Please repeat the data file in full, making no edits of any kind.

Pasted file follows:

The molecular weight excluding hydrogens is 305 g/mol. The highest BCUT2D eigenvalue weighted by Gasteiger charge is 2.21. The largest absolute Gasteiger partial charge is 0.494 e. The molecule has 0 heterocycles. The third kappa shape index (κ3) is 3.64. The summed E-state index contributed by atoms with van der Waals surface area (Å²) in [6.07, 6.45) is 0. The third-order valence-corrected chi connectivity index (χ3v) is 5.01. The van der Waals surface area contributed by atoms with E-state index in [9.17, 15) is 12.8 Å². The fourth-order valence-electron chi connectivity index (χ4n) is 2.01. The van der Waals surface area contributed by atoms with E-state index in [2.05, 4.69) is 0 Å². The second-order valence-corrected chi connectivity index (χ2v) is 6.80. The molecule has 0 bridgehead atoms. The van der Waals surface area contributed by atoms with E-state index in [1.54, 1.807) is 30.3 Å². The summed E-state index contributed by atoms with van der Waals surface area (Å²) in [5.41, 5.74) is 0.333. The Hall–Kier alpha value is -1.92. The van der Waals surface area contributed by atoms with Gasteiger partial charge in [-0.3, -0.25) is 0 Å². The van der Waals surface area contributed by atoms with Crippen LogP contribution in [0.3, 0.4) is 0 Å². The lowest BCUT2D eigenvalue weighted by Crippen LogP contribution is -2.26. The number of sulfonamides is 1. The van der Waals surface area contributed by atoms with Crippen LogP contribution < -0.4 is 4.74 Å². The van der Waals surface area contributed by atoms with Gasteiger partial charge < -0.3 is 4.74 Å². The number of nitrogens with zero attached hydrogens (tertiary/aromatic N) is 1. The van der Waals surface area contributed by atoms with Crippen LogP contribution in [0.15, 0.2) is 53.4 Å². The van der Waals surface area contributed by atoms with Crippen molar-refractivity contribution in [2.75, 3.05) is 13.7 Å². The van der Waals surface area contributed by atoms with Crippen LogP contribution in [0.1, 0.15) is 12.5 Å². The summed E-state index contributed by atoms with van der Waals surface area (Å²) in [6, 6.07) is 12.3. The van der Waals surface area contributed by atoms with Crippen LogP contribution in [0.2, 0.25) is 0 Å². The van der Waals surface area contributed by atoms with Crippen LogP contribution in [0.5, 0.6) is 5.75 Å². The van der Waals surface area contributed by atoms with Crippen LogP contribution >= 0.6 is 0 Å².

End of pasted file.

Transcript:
The molecular weight excluding hydrogens is 305 g/mol. The highest BCUT2D eigenvalue weighted by Gasteiger charge is 2.21. The largest absolute Gasteiger partial charge is 0.494 e. The molecule has 0 heterocycles. The third kappa shape index (κ3) is 3.64. The summed E-state index contributed by atoms with van der Waals surface area (Å²) in [6.07, 6.45) is 0. The third-order valence-corrected chi connectivity index (χ3v) is 5.01. The van der Waals surface area contributed by atoms with E-state index in [9.17, 15) is 12.8 Å². The fourth-order valence-electron chi connectivity index (χ4n) is 2.01. The van der Waals surface area contributed by atoms with E-state index in [2.05, 4.69) is 0 Å². The second-order valence-corrected chi connectivity index (χ2v) is 6.80. The molecule has 0 bridgehead atoms. The van der Waals surface area contributed by atoms with E-state index in [1.54, 1.807) is 30.3 Å². The summed E-state index contributed by atoms with van der Waals surface area (Å²) in [5.41, 5.74) is 0.333. The Hall–Kier alpha value is -1.92. The van der Waals surface area contributed by atoms with Gasteiger partial charge in [-0.3, -0.25) is 0 Å². The van der Waals surface area contributed by atoms with Crippen LogP contribution in [0.3, 0.4) is 0 Å². The lowest BCUT2D eigenvalue weighted by Crippen LogP contribution is -2.26. The number of sulfonamides is 1. The van der Waals surface area contributed by atoms with Crippen LogP contribution < -0.4 is 4.74 Å². The van der Waals surface area contributed by atoms with Gasteiger partial charge < -0.3 is 4.74 Å². The number of nitrogens with zero attached hydrogens (tertiary/aromatic N) is 1. The van der Waals surface area contributed by atoms with Crippen LogP contribution in [0.15, 0.2) is 53.4 Å². The van der Waals surface area contributed by atoms with Crippen molar-refractivity contribution in [2.75, 3.05) is 13.7 Å². The van der Waals surface area contributed by atoms with Crippen LogP contribution in [0.1, 0.15) is 12.5 Å². The summed E-state index contributed by atoms with van der Waals surface area (Å²) in [6, 6.07) is 12.3. The van der Waals surface area contributed by atoms with Crippen LogP contribution in [0.2, 0.25) is 0 Å². The van der Waals surface area contributed by atoms with Crippen LogP contribution in [0.5, 0.6) is 5.75 Å². The van der Waals surface area contributed by atoms with Crippen LogP contribution >= 0.6 is 0 Å².